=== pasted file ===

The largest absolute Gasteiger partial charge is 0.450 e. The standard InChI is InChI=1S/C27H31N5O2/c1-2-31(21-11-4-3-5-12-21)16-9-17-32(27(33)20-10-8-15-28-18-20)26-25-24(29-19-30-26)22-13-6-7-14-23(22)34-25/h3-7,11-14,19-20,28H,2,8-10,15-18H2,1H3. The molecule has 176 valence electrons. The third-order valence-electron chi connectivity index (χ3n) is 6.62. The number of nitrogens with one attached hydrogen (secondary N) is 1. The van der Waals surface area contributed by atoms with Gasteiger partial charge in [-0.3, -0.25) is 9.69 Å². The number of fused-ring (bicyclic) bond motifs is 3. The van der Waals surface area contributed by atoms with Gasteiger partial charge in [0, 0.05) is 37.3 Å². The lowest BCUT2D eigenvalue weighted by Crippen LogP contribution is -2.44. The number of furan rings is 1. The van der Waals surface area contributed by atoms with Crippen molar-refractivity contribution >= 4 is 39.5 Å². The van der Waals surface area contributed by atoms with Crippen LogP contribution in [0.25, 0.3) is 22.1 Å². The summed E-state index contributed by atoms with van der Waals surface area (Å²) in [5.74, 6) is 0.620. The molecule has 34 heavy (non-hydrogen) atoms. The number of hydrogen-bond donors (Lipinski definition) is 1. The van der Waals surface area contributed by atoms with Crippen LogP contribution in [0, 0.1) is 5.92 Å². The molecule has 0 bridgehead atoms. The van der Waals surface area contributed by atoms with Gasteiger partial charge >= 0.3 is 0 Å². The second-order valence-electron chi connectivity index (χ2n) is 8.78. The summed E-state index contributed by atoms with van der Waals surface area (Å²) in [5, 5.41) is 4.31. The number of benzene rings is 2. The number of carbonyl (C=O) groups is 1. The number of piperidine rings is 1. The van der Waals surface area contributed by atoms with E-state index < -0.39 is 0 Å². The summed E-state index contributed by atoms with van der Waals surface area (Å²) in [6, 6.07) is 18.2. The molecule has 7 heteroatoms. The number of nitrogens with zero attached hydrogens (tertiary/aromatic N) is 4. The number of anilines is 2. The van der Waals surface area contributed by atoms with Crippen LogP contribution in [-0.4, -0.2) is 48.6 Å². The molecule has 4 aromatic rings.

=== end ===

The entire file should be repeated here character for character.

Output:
The largest absolute Gasteiger partial charge is 0.450 e. The standard InChI is InChI=1S/C27H31N5O2/c1-2-31(21-11-4-3-5-12-21)16-9-17-32(27(33)20-10-8-15-28-18-20)26-25-24(29-19-30-26)22-13-6-7-14-23(22)34-25/h3-7,11-14,19-20,28H,2,8-10,15-18H2,1H3. The molecule has 176 valence electrons. The third-order valence-electron chi connectivity index (χ3n) is 6.62. The number of nitrogens with one attached hydrogen (secondary N) is 1. The van der Waals surface area contributed by atoms with Gasteiger partial charge in [-0.3, -0.25) is 9.69 Å². The number of fused-ring (bicyclic) bond motifs is 3. The van der Waals surface area contributed by atoms with Gasteiger partial charge in [0, 0.05) is 37.3 Å². The lowest BCUT2D eigenvalue weighted by Crippen LogP contribution is -2.44. The number of furan rings is 1. The van der Waals surface area contributed by atoms with Crippen molar-refractivity contribution >= 4 is 39.5 Å². The van der Waals surface area contributed by atoms with Crippen LogP contribution in [0.25, 0.3) is 22.1 Å². The summed E-state index contributed by atoms with van der Waals surface area (Å²) in [5.74, 6) is 0.620. The molecule has 34 heavy (non-hydrogen) atoms. The number of hydrogen-bond donors (Lipinski definition) is 1. The van der Waals surface area contributed by atoms with Crippen LogP contribution in [0, 0.1) is 5.92 Å². The molecule has 0 bridgehead atoms. The van der Waals surface area contributed by atoms with Gasteiger partial charge >= 0.3 is 0 Å². The second-order valence-electron chi connectivity index (χ2n) is 8.78. The summed E-state index contributed by atoms with van der Waals surface area (Å²) in [5, 5.41) is 4.31. The number of benzene rings is 2. The number of carbonyl (C=O) groups is 1. The number of piperidine rings is 1. The van der Waals surface area contributed by atoms with E-state index < -0.39 is 0 Å². The summed E-state index contributed by atoms with van der Waals surface area (Å²) in [6, 6.07) is 18.2. The molecule has 7 heteroatoms. The number of nitrogens with zero attached hydrogens (tertiary/aromatic N) is 4. The number of anilines is 2. The van der Waals surface area contributed by atoms with Crippen LogP contribution in [-0.4, -0.2) is 48.6 Å². The molecule has 4 aromatic rings.